Archive for the ‘Yarn Information’ Category
Our retail 5 pack event starts on Monday the 24th until Sunday the 30th of April.
This event happens twice yearly. Its a great opportunity to test out bases in smaller quantities, you can order 5 skeins of any type at the standard retail price, allowing you to test something out first before you commit.
Due to the sharp eye of one of our BFL customers, we have just discovered that the most recent shipment of BFL Donegal Sock has an error on the shipping label generated at the mill. Can you spot the error?
In the fiber description, the main fiber shows as Merino instead of British Bluefaced Leicester.
Your yarn DOES, in fact, have British BFL … not merino, and we will try to catch all outgoing kilos of this yarn and change to one of our in-office-generated labels before shipping. If you see this label, just remember, it was a tiny glitch, and the yarn is BFL!
……………………….. OOPS! It’s really BFL!
Today I had my hands on a skein of yarn dyed by a customer who should have known better. Two things … the skein smelled of vinegar … and … it had been scoured. One screams that they dyer didn’t do enough, the other that they did too much!
When dyeing protein fibers such as the yarns from Wool2Dye4, I use white distilled vinegar to set my depot, and have never had a skein smell like it. It’s simple: Yarn will smell bad if you use too much vinegar. That is the simple truth. Use a lighter hand when you add distilled vinegar to your depot and then wash every skein with a gentle wool wash, like Eucalan. That is all that is needed, and if your yarn has the smell of vinegar, then it is screaming that you did not take the time to do it right. Do you consider yourself a professional? Take a sniff at your packaged skeins to be sure.
Why do we say not to scour our yarns or use a stripper such as Synthrapol? Two reasons: Scouring agents are meant for cellulose fibers, not protein fibers. The second reason is that our yarns are steamed as an extra step at the mill. That extra step strips away any lingering lanolin or machine oil which dyers who scour say they are taking care of. No! The skein I had today had been given a soak in something like Synthrapol, and it feels like straw. Nothing I did could bring it back to life, and what a shame. I say this because I know that dyers are selling yarns where they have scoured our yarns and there is absolutely no reason for it.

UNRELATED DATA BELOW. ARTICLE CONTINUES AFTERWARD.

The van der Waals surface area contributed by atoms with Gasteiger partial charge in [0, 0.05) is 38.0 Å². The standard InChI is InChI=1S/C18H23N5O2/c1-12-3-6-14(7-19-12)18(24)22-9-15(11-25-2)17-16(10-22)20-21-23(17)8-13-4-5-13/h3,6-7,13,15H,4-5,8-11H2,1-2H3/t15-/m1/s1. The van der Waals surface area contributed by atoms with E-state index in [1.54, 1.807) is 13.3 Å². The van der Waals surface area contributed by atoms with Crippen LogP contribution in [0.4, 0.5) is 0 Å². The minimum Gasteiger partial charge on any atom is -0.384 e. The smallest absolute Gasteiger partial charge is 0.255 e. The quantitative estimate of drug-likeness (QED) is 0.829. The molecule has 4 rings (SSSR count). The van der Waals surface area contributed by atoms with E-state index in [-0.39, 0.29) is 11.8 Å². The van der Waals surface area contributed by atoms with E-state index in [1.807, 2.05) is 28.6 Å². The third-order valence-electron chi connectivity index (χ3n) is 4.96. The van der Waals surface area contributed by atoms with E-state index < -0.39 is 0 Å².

With our yarns, there is absolutely no reason to overdo either of these two harsh chemicals. Maybe with other mills, but not with the yarns you buy from Wool2Dye4 because our mill performs that extra step of steaming. There reason to use distilled is because it serves as the acid required to set acid dyes designed for protein (e.g., wool) fibers. There is absolutely no reason to use a stripper or scouring agent such as Synthrapol. In fact, they are counter-indicated for protein fibers, because they slowly eat away at the wool fibers and erode them.
Scouring agents are used in dyeing cellulose fibers, such as cotton. Not wool
After dyeing, give your skeins a nice bath with a stay-in wool wash, and hang to dry.
Note: Arrived and in stock on the website now! Feb 4, 2016
Platinum Sock has a new member of the family … Platinum DK
Continuing the lasting popularity of our best selling yarn, Platinum Sock, we are about to introduce the same fiber blend in a heavier weight. Welcome Platinum DK to our lineup. We expect it to be an immediate success with the same lovely twist as our DK-115. The differences between the two superwash merino DK yarns is in skein weight (Platinum DK on 100-gram skeins, and DK-115 on 115-gram skeins) and fiber content (Platinum DK at 75% Superwash Merino/25% nylon and DK-115 at 100% superwash merino).
Sticking with the plan of naming yarns of similar fiber combinations with an extension to designate weight, we try to keep the idea of each ‘line’clear.
Yarn Names and what they mean
(there are a few differences here and there within a name/line to make it a special addition to a line, but this is a general guideline below. Here are some suggestions of how to find our yarns by doing a search on the names below.)